Adapted for the screen by Lionel Chetwynd and directed by the nimble Ted Kotcheff, The Apprenticeship of Duddy Kravitz has a peculiar texture. The movie feels rushed, since the filmmakers obviously wanted to include as much of the novel’s plot as possible; many scene transitions are abrupt, with optical wipes and/or sudden bursts of music shifting the tone from droll to dour in jarring ways; and the filmmakers seem unclear about their perspective on the protagonist. The title character (played, obviously, by Dreyfuss) is a born hustler who uses lies and schemes and tricks to move up the economic ladder, leaving broken friendships (and worse) in his wake.
At times, the filmmakers seem highly judgmental of Duddy, presenting him as a callous prick who’ll do anything for money; at other times, the filmmakers seem amused by Duddy, as if he’s a playful scamp to be admired for his manic single-mindedness. Similarly, the filmmakers can’t decide whether they’re making a comedy with an undercurrent of pathos or a drama with an undercurrent of frivolity. Nearly every scene in The Apprenticeship of Duddy Kravitz is interesting in some way, but the whole enterprise comes across like the highlight reel for a larger, more coherent endeavor. Set in World War II-era Montreal, the movie tracks Duddy’s slow rise from high-school graduate to self-made businessman.
The son of a humble cab driver (Jack Warden), Duddy begins his working life with a job as a waiter at a resort. Quickly discerning that strivers who grease the moneyed class with special treatment do well, Duddy out-maneuvers his peers, making fair-weather friends of various swells. Duddy then embarks on a long romantic relationship with a Catholic girl, Yvette (Michceline Lanctòt), and hatches the idea to buy a lake upon which he can build an empire of hotels and other businesses. Clever and relentless, Duddy commences his next outrageous business venture by hiring an alcoholic ex-Hollywood film director (Denholm Elliot) to make bar mitzvah and wedding movies for wealthy Canadian Jews. And so it goes until a series of reversals—including brushes with criminality and a horrific traffic accident—halt Duddy’s ascension.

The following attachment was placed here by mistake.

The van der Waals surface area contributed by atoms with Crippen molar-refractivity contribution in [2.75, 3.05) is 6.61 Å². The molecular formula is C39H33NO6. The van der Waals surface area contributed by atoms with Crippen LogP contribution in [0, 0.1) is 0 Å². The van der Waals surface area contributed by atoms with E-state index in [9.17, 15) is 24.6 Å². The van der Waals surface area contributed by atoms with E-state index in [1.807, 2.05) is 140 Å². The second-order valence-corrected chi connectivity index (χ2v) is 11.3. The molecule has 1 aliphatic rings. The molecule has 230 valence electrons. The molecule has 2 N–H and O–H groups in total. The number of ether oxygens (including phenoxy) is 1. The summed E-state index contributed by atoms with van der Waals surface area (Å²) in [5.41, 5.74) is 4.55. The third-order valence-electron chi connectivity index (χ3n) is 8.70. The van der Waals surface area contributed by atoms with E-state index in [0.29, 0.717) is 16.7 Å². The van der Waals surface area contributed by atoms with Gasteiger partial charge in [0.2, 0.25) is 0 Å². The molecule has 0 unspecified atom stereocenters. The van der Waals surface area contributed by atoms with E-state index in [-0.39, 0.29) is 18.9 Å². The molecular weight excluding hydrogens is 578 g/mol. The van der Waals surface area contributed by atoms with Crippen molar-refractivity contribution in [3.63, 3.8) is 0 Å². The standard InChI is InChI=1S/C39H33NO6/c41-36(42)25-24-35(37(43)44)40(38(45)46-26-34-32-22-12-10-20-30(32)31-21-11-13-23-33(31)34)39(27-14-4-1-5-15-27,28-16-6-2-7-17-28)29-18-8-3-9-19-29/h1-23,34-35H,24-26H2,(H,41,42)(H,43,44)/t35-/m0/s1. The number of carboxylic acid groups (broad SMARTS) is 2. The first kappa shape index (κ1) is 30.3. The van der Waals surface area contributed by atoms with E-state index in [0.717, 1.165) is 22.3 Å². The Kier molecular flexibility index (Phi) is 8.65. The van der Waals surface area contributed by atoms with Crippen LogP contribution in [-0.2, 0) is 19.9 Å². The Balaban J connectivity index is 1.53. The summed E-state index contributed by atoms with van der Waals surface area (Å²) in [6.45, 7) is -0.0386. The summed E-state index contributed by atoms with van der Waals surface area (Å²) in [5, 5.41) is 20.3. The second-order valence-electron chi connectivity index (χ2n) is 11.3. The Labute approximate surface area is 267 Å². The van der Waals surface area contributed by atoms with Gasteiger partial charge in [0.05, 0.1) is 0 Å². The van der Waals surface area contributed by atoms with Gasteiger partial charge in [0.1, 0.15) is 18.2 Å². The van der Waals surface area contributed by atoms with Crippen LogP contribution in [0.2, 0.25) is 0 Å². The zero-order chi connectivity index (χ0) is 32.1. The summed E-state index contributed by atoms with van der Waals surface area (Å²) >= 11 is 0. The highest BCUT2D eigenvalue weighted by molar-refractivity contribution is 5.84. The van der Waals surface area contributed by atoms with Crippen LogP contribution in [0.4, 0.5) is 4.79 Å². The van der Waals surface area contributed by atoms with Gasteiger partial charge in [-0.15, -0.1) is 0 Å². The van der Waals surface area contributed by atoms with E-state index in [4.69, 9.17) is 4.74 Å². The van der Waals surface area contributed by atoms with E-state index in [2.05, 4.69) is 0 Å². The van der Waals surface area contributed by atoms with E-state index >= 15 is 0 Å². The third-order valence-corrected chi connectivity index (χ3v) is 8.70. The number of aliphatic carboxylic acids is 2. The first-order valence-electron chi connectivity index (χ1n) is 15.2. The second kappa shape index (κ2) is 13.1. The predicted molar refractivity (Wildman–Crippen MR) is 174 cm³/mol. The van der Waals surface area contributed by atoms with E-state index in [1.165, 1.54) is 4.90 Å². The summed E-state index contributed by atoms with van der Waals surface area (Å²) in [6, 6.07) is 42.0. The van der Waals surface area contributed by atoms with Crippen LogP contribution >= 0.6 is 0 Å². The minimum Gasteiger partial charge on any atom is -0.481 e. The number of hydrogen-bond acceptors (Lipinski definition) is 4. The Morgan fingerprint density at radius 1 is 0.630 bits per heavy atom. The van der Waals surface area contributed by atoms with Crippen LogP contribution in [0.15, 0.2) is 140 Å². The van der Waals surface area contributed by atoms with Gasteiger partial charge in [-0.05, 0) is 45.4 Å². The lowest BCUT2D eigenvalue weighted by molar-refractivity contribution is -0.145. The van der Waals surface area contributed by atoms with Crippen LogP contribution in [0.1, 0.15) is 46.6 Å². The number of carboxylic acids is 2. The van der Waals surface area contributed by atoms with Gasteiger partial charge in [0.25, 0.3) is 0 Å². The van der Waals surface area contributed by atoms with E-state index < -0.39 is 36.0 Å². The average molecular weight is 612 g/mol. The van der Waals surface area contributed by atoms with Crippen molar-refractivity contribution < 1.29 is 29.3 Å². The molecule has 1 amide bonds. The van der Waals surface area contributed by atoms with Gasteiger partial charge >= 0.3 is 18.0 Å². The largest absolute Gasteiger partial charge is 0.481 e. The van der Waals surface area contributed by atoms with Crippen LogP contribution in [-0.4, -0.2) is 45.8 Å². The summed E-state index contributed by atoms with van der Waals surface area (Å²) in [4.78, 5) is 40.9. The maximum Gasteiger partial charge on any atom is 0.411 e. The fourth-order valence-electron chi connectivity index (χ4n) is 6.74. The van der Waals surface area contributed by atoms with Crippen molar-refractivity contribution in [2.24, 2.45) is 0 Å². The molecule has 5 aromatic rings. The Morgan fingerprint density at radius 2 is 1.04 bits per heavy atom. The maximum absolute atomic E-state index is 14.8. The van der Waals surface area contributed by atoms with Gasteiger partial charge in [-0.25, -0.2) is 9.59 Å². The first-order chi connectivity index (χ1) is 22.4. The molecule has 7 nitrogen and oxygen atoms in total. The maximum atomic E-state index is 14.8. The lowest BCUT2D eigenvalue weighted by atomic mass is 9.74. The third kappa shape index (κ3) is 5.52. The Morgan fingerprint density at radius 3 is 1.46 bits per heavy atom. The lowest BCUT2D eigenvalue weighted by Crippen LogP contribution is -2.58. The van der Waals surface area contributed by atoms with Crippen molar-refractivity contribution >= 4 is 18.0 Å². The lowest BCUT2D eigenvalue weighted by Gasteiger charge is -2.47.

That the preceding description includes only some of the movie’s plot should indicate how densely the film is packed. If not for the skill of the principal actors, in fact, The Apprenticeship of Duddy Kravitz simply wouldn’t work, since the hurried pace leaves so little time to linger on individual moments. Dreyfuss, whose acting style is fairly manic anyway, keeps pace with the movie’s frenetic momentum, adroitly charting Duddy’s progress from innocent to cynic to battle-tested survivor. (Dreyfuss’ innate amiability is also the only thing that keeps Duddy from coming across as a complete asshole.) Warden fills his own scenes with energy and warmth, while Randy Quaid provides folksy counterpoint in a supporting role as a young American who enters Duddy’s orbit. Joe Silver (as one of Duddy’s patrons) and the always-entertaining Elliot are similarly strong. Alas, while The Apprenticeship of Duddy Kravitz is filled with highly watchable elements, it’s ultimately a bit of a mess—as demonstrated by the picture’s final scene, which wobbles indecisively between tragedy and whimsy.
The Apprenticeship of Duddy Kravitz: FUNKY